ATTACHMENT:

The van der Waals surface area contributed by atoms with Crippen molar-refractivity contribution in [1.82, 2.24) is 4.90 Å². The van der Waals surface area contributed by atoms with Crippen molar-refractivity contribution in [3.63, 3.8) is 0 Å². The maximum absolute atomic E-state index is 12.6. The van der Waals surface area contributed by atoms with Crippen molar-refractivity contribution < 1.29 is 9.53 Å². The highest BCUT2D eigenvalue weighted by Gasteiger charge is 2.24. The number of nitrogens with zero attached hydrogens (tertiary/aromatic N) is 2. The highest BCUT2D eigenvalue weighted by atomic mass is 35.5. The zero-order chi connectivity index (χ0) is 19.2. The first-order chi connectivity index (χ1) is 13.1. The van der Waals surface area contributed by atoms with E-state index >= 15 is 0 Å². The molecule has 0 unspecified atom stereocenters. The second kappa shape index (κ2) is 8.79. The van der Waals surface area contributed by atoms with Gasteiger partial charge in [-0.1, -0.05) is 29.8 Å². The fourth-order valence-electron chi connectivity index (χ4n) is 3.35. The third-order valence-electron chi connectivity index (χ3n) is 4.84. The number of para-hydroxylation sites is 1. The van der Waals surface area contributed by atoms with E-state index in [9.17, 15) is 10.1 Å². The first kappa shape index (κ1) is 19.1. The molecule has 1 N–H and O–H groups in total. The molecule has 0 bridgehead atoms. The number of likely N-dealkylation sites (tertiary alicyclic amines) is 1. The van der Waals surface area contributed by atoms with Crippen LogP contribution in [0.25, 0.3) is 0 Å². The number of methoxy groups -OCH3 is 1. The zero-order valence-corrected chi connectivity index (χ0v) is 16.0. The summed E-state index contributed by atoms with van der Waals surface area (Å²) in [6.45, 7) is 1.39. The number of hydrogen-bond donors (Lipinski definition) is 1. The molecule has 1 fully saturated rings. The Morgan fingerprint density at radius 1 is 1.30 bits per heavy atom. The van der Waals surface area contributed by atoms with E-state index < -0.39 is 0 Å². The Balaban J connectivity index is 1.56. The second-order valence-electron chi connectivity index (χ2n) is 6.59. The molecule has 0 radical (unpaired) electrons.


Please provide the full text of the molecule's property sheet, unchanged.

The van der Waals surface area contributed by atoms with Crippen molar-refractivity contribution in [1.82, 2.24) is 4.90 Å². The van der Waals surface area contributed by atoms with Crippen molar-refractivity contribution in [3.63, 3.8) is 0 Å². The maximum absolute atomic E-state index is 12.6. The van der Waals surface area contributed by atoms with Crippen molar-refractivity contribution < 1.29 is 9.53 Å². The highest BCUT2D eigenvalue weighted by Gasteiger charge is 2.24. The number of nitrogens with zero attached hydrogens (tertiary/aromatic N) is 2. The highest BCUT2D eigenvalue weighted by atomic mass is 35.5. The zero-order chi connectivity index (χ0) is 19.2. The first-order chi connectivity index (χ1) is 13.1. The van der Waals surface area contributed by atoms with E-state index >= 15 is 0 Å². The molecule has 0 unspecified atom stereocenters. The second kappa shape index (κ2) is 8.79. The van der Waals surface area contributed by atoms with Gasteiger partial charge in [-0.1, -0.05) is 29.8 Å². The fourth-order valence-electron chi connectivity index (χ4n) is 3.35. The third-order valence-electron chi connectivity index (χ3n) is 4.84. The number of para-hydroxylation sites is 1. The van der Waals surface area contributed by atoms with E-state index in [9.17, 15) is 10.1 Å². The first kappa shape index (κ1) is 19.1. The molecule has 1 N–H and O–H groups in total. The molecule has 0 bridgehead atoms. The number of likely N-dealkylation sites (tertiary alicyclic amines) is 1. The van der Waals surface area contributed by atoms with Crippen LogP contribution in [0.25, 0.3) is 0 Å². The number of methoxy groups -OCH3 is 1. The zero-order valence-corrected chi connectivity index (χ0v) is 16.0. The summed E-state index contributed by atoms with van der Waals surface area (Å²) in [6.45, 7) is 1.39. The number of hydrogen-bond donors (Lipinski definition) is 1. The molecule has 1 fully saturated rings. The Morgan fingerprint density at radius 1 is 1.30 bits per heavy atom. The van der Waals surface area contributed by atoms with E-state index < -0.39 is 0 Å². The Balaban J connectivity index is 1.56. The second-order valence-electron chi connectivity index (χ2n) is 6.59. The molecule has 0 radical (unpaired) electrons.